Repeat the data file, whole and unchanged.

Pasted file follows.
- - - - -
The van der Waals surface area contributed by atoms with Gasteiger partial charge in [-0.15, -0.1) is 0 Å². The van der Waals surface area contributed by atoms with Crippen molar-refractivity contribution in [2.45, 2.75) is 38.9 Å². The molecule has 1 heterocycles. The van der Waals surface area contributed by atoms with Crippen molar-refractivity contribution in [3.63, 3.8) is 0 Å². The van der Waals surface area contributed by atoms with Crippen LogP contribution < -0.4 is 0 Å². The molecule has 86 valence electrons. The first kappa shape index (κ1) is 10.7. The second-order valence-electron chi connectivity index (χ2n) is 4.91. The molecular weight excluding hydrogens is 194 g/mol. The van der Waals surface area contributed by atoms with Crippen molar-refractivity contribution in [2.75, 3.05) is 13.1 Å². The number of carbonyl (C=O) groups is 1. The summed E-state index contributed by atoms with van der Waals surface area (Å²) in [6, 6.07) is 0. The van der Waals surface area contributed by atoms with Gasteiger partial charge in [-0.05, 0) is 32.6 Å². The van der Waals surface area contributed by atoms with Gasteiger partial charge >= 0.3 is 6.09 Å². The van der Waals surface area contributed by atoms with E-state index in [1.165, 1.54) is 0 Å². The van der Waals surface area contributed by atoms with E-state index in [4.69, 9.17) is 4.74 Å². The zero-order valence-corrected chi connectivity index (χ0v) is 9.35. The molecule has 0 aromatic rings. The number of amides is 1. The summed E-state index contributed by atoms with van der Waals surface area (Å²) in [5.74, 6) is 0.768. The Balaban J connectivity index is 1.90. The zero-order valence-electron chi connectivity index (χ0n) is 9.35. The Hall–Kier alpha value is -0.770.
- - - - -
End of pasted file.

The van der Waals surface area contributed by atoms with Gasteiger partial charge in [-0.15, -0.1) is 0 Å². The van der Waals surface area contributed by atoms with Crippen molar-refractivity contribution in [2.45, 2.75) is 38.9 Å². The molecule has 1 heterocycles. The van der Waals surface area contributed by atoms with Crippen molar-refractivity contribution in [3.63, 3.8) is 0 Å². The van der Waals surface area contributed by atoms with Crippen LogP contribution < -0.4 is 0 Å². The molecule has 86 valence electrons. The first kappa shape index (κ1) is 10.7. The second-order valence-electron chi connectivity index (χ2n) is 4.91. The molecular weight excluding hydrogens is 194 g/mol. The van der Waals surface area contributed by atoms with Crippen molar-refractivity contribution in [2.75, 3.05) is 13.1 Å². The number of carbonyl (C=O) groups is 1. The summed E-state index contributed by atoms with van der Waals surface area (Å²) in [6, 6.07) is 0. The van der Waals surface area contributed by atoms with Gasteiger partial charge in [-0.05, 0) is 32.6 Å². The van der Waals surface area contributed by atoms with Gasteiger partial charge >= 0.3 is 6.09 Å². The van der Waals surface area contributed by atoms with E-state index in [1.165, 1.54) is 0 Å². The van der Waals surface area contributed by atoms with E-state index in [4.69, 9.17) is 4.74 Å². The zero-order valence-corrected chi connectivity index (χ0v) is 9.35. The molecule has 0 aromatic rings. The number of amides is 1. The summed E-state index contributed by atoms with van der Waals surface area (Å²) in [5.74, 6) is 0.768. The Balaban J connectivity index is 1.90. The zero-order valence-electron chi connectivity index (χ0n) is 9.35. The Hall–Kier alpha value is -0.770.